Katie Butler Gao, a PhD student in linguistics, is working on an interesting project:
The Language of Tea (2015, work in progress)
The word for “tea” in the majority of the world’s languages comes from a borrowing of either the Northern Chinese word cha or the Southern Chinese word te (e.g. the Hindi word chai and the English word tea). The widespread borrowing of the word for ‘tea’ is linguistically fascinating because it is directly related to contact that occurred through major land and sea trade routes since the 15th century.
Inspired by the WALS chapter on tea and Dan Jurafsky’s The Language of Food (2014), this map is a project that grew out of a 2014 Map Design and Production course, taught by Everett Wingert in the UH Mānoa Geography Department.
The map (above) was originally designed as a wall map, but I hope to develop this into a digital interactive map more readily accessible online. I am in the process of converting the language names and words for tea into a spreadsheet with longitude and latitude points. I currently have around 300 languages (for aesthetic reasons), but would like to add more to a digital version!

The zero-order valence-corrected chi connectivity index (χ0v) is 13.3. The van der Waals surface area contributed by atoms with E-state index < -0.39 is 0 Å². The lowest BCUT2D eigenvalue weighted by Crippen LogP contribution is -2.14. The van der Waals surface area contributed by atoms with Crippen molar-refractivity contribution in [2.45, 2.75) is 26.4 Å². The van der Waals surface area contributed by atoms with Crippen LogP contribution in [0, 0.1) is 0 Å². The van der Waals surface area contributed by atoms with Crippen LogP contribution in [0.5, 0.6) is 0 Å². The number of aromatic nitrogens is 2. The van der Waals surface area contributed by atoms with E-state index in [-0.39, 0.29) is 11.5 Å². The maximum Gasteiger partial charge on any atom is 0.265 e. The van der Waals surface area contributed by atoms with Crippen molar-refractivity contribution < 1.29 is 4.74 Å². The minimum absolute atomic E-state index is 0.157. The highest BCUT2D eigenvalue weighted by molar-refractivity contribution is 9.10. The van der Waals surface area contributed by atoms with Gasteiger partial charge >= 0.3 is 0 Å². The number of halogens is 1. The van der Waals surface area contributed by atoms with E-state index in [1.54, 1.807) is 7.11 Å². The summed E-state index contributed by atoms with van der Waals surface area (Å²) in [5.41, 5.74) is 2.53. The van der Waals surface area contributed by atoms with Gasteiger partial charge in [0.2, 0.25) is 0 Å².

If you would like to contribute information on your language or one you know about, shoot me an email at firstname.lastname@example.org with this information: language name, location of language (long/lat point would be great), word for ‘tea’ in Romanized script and local script, variations of the word for Camellia sinensis or words for other local kinds of tea (i.e. leaves/herbs steeped in water to make a beverage).